Microplastic (MP), an emerging contaminant, is globally prevalent and poses potential environmental threats and ecological risks to both aquatic and terrestrial ecosystems. When MPs enter into natural environments, they may serve as artificial substrates for microbial colonization and plastisphere formation, providing new ecological niches for microorganisms. Recent studies of the plastisphere have focused on aquatic ecosystems. However, our understanding of the soil plastisphere e.g. its formation process, microbial ecology, co-transport of organic pollutants and heavy metals, and effects on biogeochemical processes is still very limited. This review summarizes latest methods used to explore the soil plastisphere, assesses the factors influencing the microbial ecology of the soil plastisphere, and sheds light on potential ecological risks caused by the soil plastisphere. The formation and succession of soil plastisphere communities can be driven by MP characteristics and soil environmental factors. The soil plastisphere may affect a series of ecological processes, especially the co-transport of environmental contaminants, biodegradation of MPs, and soil carbon cycling. We aim to narrow the knowledge gap between the soil and aquatic plastisphere, and provide valuable guidance for future research on the soil plastisphere in MP-contaminated soils.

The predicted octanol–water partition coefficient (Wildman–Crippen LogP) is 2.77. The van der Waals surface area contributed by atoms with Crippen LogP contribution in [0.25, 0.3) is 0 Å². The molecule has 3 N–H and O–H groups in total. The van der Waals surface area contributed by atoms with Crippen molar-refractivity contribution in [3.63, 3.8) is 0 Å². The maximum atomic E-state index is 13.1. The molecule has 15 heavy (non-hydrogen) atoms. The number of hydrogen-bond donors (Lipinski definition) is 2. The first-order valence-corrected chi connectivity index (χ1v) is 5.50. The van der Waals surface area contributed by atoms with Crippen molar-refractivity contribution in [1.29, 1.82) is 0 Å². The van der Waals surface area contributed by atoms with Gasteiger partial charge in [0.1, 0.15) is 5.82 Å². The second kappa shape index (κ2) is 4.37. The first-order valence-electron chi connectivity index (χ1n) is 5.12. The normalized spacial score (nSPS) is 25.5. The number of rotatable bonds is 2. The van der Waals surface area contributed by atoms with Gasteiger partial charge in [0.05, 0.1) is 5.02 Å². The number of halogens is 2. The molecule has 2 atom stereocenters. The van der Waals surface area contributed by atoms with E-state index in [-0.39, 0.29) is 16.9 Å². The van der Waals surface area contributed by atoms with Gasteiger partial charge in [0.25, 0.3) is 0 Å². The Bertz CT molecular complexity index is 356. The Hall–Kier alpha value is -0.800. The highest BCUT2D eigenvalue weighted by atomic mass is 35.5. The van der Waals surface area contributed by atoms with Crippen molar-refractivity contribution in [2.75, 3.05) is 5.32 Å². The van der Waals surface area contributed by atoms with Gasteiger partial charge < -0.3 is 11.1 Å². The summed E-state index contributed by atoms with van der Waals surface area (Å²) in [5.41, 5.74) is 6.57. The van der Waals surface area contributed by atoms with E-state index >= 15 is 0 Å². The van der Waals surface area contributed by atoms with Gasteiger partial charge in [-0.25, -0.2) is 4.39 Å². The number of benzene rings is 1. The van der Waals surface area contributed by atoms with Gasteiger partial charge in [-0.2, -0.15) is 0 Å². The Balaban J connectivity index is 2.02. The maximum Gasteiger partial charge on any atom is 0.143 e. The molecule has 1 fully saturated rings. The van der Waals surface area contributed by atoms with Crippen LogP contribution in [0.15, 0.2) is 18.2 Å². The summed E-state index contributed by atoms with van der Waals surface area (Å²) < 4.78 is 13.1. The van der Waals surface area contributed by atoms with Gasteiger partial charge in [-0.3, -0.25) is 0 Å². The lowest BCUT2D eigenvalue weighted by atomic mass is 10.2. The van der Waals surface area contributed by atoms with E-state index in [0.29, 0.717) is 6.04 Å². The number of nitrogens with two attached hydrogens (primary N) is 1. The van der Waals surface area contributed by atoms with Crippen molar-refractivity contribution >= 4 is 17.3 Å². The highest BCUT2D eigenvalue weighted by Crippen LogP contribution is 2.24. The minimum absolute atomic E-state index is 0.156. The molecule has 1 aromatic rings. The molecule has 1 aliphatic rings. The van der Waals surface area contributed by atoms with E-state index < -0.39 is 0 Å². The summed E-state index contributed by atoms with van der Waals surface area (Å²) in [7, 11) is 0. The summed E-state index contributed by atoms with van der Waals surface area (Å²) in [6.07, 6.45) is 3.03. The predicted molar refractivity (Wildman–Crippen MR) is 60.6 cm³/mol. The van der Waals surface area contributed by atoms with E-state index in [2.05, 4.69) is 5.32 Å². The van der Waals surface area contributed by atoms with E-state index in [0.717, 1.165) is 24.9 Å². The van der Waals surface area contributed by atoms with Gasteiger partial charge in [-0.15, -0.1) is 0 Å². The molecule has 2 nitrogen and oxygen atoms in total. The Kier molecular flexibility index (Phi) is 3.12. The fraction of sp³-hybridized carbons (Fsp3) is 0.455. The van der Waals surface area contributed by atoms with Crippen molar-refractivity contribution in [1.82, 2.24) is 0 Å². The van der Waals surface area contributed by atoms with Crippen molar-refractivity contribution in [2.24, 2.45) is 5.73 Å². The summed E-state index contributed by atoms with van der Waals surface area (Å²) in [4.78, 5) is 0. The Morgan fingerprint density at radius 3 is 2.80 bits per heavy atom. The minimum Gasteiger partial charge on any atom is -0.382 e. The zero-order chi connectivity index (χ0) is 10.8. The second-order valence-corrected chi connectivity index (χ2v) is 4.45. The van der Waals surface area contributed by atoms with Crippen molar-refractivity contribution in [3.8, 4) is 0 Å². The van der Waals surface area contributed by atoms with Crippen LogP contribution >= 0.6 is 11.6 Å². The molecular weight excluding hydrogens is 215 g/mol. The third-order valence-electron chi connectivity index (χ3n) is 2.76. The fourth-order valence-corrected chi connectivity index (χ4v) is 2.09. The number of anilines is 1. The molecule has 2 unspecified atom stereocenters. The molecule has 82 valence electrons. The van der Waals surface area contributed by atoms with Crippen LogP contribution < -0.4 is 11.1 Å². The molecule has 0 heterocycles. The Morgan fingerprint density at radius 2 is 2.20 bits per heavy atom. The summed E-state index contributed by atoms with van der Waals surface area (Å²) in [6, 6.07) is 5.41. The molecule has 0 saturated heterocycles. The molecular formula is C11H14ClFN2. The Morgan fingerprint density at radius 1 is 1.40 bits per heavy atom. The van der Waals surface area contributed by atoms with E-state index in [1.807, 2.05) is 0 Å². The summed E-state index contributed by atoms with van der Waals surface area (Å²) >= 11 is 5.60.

Bibliographical noteFunding Information:
This work was supported by the National Natural Science Foundation of China (Grant No. 42077118 ), and National Key Research and Development Program of China (Grant No. 2020YFC1808000 ). Y.S.O. was supported through a National Research Foundation of Korea (NRF) grant funded by the Korea government ( MSIT ) (no. 2021R1A2C2011734 ), and were partly supported by the OJEong Resilience Institute ( OJERI ) Research Grant from the OJERI, Korea University, Republic of Korea.
© 2022 Elsevier B.V.
- Ecological risks
- Environmental pollution
- Soil plastisphere
ASJC Scopus subject areas
- Environmental Engineering
- Environmental Chemistry
- Waste Management and Disposal
- Health, Toxicology and Mutagenesis